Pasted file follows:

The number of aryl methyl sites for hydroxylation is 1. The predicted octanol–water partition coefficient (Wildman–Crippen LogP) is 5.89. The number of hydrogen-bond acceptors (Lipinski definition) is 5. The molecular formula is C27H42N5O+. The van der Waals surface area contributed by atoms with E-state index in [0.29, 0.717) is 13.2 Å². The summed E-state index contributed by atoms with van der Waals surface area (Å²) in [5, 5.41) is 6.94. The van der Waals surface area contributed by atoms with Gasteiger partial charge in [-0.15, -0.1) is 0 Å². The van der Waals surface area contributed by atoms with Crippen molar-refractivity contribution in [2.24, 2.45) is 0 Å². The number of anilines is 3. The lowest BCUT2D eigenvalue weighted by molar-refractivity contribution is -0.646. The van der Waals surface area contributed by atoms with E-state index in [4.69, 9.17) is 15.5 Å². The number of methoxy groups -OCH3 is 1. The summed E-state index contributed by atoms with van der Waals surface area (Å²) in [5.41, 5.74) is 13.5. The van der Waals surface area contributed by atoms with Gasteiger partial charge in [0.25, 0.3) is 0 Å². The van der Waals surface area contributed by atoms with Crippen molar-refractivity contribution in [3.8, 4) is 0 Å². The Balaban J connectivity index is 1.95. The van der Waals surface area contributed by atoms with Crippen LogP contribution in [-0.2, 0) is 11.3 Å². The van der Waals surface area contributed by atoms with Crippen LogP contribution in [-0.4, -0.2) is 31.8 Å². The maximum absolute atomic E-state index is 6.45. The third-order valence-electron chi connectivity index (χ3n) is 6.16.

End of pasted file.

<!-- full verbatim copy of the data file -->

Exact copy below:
The number of aryl methyl sites for hydroxylation is 1. The predicted octanol–water partition coefficient (Wildman–Crippen LogP) is 5.89. The number of hydrogen-bond acceptors (Lipinski definition) is 5. The molecular formula is C27H42N5O+. The van der Waals surface area contributed by atoms with E-state index in [0.29, 0.717) is 13.2 Å². The summed E-state index contributed by atoms with van der Waals surface area (Å²) in [5, 5.41) is 6.94. The van der Waals surface area contributed by atoms with Gasteiger partial charge in [-0.15, -0.1) is 0 Å². The van der Waals surface area contributed by atoms with Crippen molar-refractivity contribution in [2.24, 2.45) is 0 Å². The number of anilines is 3. The lowest BCUT2D eigenvalue weighted by molar-refractivity contribution is -0.646. The van der Waals surface area contributed by atoms with E-state index in [4.69, 9.17) is 15.5 Å². The number of methoxy groups -OCH3 is 1. The summed E-state index contributed by atoms with van der Waals surface area (Å²) in [5.41, 5.74) is 13.5. The van der Waals surface area contributed by atoms with Gasteiger partial charge in [0.25, 0.3) is 0 Å². The van der Waals surface area contributed by atoms with Crippen molar-refractivity contribution in [3.8, 4) is 0 Å². The Balaban J connectivity index is 1.95. The van der Waals surface area contributed by atoms with Crippen LogP contribution in [-0.2, 0) is 11.3 Å². The van der Waals surface area contributed by atoms with Crippen LogP contribution in [-0.4, -0.2) is 31.8 Å². The maximum absolute atomic E-state index is 6.45. The third-order valence-electron chi connectivity index (χ3n) is 6.16.